Rural Brain Drain Is Ruining Rural America And Benefiting Cities
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Rural Brain Drain Is Ruining Rural America And Benefiting Cities

And I'm part of the problem...

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Rural Brain Drain Is Ruining Rural America And Benefiting Cities
Rebecca Miller

Younger generations, burdened with mountains of student debt and hope for glimmering city lights, are fleeing their rural neighborhoods and dropping everything run to the city and achieve their dreams.

This displays the American Dream perfectly at work: people were encouraged to better the lives of their kin and generations that follow, by striving for a more successful life for themselves than their parents had. This is causing what is referred to as the "rural brain drain". When these educated masses are changing generations of their family lifestyle, to live in an already thriving economy and social scene, they are leaving behind those without as high of an education.

Unfortunately, this is caused by the normalization of a college degree as something everyone has and needs to get a job. Hard work and education may lead to better jobs, but we need a reminder that it's also acceptable to get an "okay" job, and not everyone needs or wants to "aim higher" to receive the highest paying and most respected job out there, as proof that their education actually meant something.

Similarly, this escape from rural America is not only a driving force of the economic gap that is growing between city and rural people, but constructing a barrier between them based on education level acquired.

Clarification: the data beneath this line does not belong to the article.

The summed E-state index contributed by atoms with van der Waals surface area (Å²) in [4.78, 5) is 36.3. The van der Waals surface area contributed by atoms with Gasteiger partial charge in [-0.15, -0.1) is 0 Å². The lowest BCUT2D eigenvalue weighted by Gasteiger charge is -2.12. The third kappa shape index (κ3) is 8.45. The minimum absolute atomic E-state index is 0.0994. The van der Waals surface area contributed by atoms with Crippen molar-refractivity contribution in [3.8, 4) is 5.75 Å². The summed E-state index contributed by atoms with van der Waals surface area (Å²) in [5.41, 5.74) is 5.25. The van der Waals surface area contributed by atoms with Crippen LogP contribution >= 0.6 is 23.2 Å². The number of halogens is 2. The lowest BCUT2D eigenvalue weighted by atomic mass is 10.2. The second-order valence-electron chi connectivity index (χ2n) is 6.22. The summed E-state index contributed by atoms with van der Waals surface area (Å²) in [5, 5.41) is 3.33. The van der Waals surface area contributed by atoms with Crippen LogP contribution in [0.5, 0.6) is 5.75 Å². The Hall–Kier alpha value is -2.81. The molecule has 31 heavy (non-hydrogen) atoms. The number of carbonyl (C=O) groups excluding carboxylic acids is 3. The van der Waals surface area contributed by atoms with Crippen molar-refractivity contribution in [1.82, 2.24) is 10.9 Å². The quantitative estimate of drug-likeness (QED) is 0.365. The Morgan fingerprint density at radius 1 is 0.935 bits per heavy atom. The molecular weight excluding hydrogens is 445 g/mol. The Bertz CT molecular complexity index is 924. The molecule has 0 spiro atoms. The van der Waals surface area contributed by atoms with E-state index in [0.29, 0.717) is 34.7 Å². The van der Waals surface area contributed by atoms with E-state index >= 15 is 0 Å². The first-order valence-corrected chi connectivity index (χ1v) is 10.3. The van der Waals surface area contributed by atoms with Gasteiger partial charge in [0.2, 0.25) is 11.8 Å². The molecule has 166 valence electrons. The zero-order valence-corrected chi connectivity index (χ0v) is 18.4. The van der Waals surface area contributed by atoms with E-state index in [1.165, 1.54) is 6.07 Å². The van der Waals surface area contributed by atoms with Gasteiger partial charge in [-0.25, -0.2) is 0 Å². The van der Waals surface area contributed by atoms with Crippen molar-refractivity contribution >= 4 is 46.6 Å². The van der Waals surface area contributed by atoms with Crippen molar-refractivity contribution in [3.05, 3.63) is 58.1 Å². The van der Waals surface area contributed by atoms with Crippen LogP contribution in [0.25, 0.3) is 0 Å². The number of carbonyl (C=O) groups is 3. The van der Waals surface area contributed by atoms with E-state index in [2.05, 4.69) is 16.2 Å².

Currently, according to the National Center for Education Statistics (NCES) about only 40% of Americans over 25, have a college degree (associate, bachelor, etc). And that statistic, broken down by the United States Department of Agriculture's Economic Research Service, demonstrates that the gap of those educated people living in the city versus rural environment is growing. Statistics from 2000 show that there was an 11% increase of degreed Americans living in cities, which, according to the 2017 statistics, has gone up to 14%.

It may not seem exponential, but it shows that slowly but steadily, the demographic of young people seeking out college degrees are leaving their hometowns to find cities where they can achieve a higher pay grade and a change of setting.

All and all, if the trend continues to create a larger divide, rural areas will be inadequately equipped with educated professionals in the career fields that require a large educational background and/or help prepare future generations to take on the world (doctors, lawyers, politicians, teachers, etc).

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This article has not been reviewed by Odyssey HQ and solely reflects the ideas and opinions of the creator.
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